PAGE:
In Pediatrics, Kelly Kelleher and colleagues report results from an evaluation of a pediatric Accountable Care Organization(I am an author and the primary data analyst).
BACKGROUND AND OBJECTIVES: Accountable care organizations (ACOs) are responsible for costs and quality across a defined population. To succeed, the ACO must improve value by reducing costs while either maintaining or improving the quality of care. We examined changes from 2008 through 2013 in the cost and quality of care for Partners for Kids (PFK), a pediatric ACO serving an Ohio Medicaid population.
Important disclosure: We — the authors — worked either for PFK or Nationwide Children’s Hospital of Columbus, OH, which founded PFK.
METHODS: We measured the historical cost of care for PFK and gathered comparison statewide Ohio Medicaid fee-for-service (FFS) and managed care (MC) cost histories. Changes in quality of care measures were assessed by using 15 Agency for Healthcare Research and Quality Pediatric Quality Indicators and 4 indicators targeted by PFK.
RESULTS: PFK per-member-per-month costs were lower in 2008 than either FFS or MC (P < .001) costs and grew at a rate of $2.40 per year compared with FFS increases of $16.15 per year (P < .001) and MC increases of $6.47 per year (P = .121) with ∼3.5 million member- months each year.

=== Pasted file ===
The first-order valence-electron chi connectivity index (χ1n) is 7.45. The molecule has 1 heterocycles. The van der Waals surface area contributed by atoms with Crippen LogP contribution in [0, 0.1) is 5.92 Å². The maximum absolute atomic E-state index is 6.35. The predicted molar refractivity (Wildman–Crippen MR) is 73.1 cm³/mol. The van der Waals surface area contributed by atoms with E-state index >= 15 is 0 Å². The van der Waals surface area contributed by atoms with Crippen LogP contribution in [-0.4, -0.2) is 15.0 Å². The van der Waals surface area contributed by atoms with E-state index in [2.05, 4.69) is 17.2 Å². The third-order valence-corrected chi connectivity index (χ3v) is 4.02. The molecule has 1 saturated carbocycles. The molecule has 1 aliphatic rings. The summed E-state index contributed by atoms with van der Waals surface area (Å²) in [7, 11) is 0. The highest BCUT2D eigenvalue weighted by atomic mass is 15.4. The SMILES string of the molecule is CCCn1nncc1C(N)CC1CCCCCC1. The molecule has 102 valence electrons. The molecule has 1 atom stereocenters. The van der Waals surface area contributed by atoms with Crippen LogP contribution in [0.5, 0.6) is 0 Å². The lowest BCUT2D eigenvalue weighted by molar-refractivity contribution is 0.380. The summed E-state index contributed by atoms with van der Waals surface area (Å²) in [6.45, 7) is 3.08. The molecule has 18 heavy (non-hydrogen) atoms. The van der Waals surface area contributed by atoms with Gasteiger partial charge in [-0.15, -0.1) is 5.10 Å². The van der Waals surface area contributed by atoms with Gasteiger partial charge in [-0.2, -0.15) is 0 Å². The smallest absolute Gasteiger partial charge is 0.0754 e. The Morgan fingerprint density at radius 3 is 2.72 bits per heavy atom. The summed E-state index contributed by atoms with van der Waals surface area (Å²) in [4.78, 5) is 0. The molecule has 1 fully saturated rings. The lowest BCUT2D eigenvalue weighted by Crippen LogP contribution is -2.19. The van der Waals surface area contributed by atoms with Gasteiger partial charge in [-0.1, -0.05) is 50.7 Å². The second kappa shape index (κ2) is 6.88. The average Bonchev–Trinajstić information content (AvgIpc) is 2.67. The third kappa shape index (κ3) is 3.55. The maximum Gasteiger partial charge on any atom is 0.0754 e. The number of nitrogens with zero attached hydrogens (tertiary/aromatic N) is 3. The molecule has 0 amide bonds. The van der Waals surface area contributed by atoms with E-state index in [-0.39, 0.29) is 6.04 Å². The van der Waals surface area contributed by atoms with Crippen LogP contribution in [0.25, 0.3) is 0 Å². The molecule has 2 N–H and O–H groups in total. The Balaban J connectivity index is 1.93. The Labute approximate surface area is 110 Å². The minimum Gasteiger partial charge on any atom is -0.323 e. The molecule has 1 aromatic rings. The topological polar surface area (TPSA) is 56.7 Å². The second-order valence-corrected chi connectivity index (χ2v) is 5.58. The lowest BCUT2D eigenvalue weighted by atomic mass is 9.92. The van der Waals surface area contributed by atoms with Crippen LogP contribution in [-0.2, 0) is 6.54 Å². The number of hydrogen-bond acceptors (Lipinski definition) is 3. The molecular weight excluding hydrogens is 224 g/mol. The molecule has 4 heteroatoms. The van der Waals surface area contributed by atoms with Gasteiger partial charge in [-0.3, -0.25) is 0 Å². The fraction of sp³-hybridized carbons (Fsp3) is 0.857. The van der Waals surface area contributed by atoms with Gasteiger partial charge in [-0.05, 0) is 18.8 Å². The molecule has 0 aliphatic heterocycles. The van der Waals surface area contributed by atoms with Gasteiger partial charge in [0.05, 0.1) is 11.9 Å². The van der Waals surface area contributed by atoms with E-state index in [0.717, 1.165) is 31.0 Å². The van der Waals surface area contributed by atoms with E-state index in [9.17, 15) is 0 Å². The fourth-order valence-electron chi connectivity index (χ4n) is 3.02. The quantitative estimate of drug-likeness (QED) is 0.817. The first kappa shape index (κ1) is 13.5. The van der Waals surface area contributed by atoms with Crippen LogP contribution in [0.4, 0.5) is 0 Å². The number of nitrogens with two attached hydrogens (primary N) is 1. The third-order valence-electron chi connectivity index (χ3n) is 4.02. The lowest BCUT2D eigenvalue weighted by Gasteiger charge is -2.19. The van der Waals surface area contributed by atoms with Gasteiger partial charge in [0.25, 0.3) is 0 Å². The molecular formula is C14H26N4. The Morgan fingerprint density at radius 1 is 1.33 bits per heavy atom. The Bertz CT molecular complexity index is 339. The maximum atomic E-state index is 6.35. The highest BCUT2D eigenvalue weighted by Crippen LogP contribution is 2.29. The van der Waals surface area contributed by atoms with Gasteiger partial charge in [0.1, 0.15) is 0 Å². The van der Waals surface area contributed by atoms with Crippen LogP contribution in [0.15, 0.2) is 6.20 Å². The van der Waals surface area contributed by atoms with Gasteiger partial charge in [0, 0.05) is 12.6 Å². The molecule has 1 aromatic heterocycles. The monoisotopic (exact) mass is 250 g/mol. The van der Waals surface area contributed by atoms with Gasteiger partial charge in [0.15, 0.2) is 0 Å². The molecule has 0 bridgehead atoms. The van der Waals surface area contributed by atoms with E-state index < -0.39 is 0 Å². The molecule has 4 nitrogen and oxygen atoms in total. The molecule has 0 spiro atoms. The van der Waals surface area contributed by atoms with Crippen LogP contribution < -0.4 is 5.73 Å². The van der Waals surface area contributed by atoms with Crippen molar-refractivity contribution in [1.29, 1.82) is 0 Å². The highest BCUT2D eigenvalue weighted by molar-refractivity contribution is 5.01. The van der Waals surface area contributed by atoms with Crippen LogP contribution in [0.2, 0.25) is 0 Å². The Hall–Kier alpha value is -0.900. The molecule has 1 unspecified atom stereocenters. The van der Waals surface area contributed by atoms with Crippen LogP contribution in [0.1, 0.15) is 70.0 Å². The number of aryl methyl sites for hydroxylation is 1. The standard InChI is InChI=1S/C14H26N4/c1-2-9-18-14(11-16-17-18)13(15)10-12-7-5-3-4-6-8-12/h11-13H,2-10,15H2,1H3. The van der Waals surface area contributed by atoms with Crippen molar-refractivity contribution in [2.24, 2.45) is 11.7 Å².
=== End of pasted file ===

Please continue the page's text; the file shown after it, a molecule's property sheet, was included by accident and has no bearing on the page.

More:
PFK was able to reduce the rate of increase in health care costs relative to either FFS or MC Medicaid systems. Here’s a graph showing the cost results.
Moreover, PFK did it without compromising the overall quality of care.
The quality of care of children in PFK improved significantly (P < .05) in 2011–2013 versus 2008–2010 on 5 quality measures (including 2 composite measures) and declined significantly on 3 measures. Other measures did not change or were rare events with no measureable change.
So we increased the value Ohio got for its Medicaid dollar. In that sense, the ACO worked.
Of course, we had hoped that the quality of care delivered by PFK providers would have increased substantially across a broad range of measures. That quality of care improved modestly but not dramatically improved is consistent with the experience of adult ACOs. The challenge before us is to continue to hold the line on costs, while accelerating improvement in quality.